Simple Food Decorating Tips for the Kitchen Newbie

Taste does not depend on the palate alone; rather, it is a combination of different sensory delights. Aroma and visual effects play a significant role in how good food tastes, so even the most delicious dishes could end up tasting like sawdust if they don’t smell and look enticing. So as a new entrant to the kitchen, your focus should not just be on the recipe books, but also on how the food can be served so it begs to be eaten or, on a lighter note, looks too good to be eaten. If you’re stumped for garnishing ideas that are simple yet effective, keep reading:

  • Learn the basic cuts: Before you enter the kitchen with the intent of preparing food, you must know how to wield a knife effectively. This is not just for safety reasons, but also for aesthetic purposes – when you know just how to cut vegetables and fruits so they can be used to decorate food, you’re definitely going to be accepted as a good, if not great cook. It’s not that hard to dice fruits and veggies into shapes that serve as garnishes – very often, it involves removing the seeds and other innards, dicing the fruit or veggie into strips or slices, or just peeling them and placing them in a variety of shapes. If you have an eye for design, you cannot go wrong with the decoration aspect, food or otherwise.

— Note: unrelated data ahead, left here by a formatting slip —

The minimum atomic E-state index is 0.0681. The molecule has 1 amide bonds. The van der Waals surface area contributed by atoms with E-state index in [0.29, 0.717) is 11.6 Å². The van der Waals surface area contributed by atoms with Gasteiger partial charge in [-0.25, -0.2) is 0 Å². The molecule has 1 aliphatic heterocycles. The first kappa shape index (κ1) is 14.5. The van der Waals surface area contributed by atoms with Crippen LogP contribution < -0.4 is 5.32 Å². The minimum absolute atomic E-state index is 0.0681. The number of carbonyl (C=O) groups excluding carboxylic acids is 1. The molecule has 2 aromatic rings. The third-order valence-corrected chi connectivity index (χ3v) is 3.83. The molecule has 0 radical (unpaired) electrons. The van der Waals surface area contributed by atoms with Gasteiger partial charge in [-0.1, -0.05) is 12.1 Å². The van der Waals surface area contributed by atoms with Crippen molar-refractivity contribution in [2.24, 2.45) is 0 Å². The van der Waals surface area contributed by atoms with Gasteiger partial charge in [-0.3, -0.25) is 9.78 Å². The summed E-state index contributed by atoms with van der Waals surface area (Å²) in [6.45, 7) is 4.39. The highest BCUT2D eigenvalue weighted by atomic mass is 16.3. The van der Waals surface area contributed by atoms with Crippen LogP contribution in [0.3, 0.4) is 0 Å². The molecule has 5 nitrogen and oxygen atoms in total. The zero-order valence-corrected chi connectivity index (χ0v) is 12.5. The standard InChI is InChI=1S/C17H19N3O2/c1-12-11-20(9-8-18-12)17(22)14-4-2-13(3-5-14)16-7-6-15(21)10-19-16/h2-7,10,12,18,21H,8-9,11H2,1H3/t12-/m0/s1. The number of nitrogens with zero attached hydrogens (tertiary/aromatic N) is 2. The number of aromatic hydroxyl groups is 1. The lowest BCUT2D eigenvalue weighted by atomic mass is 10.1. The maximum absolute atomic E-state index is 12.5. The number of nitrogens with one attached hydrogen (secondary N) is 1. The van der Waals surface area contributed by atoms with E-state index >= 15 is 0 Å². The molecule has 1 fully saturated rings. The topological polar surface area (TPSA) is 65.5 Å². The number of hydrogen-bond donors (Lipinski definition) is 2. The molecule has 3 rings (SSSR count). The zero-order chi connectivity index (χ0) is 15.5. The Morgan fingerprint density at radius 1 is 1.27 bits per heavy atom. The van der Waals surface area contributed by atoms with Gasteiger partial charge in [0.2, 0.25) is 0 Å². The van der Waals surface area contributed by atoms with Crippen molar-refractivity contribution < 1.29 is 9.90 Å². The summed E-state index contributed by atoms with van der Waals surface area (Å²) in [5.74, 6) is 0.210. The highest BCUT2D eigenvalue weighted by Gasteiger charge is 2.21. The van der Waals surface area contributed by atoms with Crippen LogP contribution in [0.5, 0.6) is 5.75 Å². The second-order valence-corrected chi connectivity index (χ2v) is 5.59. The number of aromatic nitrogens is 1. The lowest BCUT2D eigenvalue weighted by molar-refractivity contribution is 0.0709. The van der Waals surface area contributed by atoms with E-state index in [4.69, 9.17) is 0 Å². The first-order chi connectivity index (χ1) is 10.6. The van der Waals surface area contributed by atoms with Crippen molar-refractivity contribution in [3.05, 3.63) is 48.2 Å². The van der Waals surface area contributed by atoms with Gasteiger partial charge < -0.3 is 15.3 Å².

• Bright colors are always appealing: For foods like salads and veggie dishes, use the brightest colored vegetables to garnish your plate. In general, use the ingredients that are already in your dish so the garnish complements the food that it’s decorating. Remember to wash and clean the vegetables and fruits you’re using for garnish, even if they’re not going to be eaten. They could contaminate the food and cause food poisoning.
  • Remove things that could alter the taste of the dish: When you garnish with lemon or oranges, remember to deseed them so that they don’t accidentally get into the food. Also, avoid using foods that change color when exposed to air (like apples) or wilt over a period of time if you’re not going to be serving the food immediately. Some foods have odd smells, so don’t use them as garnishes or they could pollute the aroma of your dish; and do remember not to clutter up the plate with more garnish than food.
  • Use edible garnish: Although plastic flowers and artificial items look good and keep forever, it’s best to use edible items as garnish. Avoid artificial colors and agents even though they heighten the visual appeal of food.
  • Invest in the equipment: For garnishing that looks professional, buy the right knives, peelers and other tools that help you get those curls and slices just right. Also remember to serve the food on plates and dishes that look good and complement the color of the food you’re serving and the garnish that decorates it.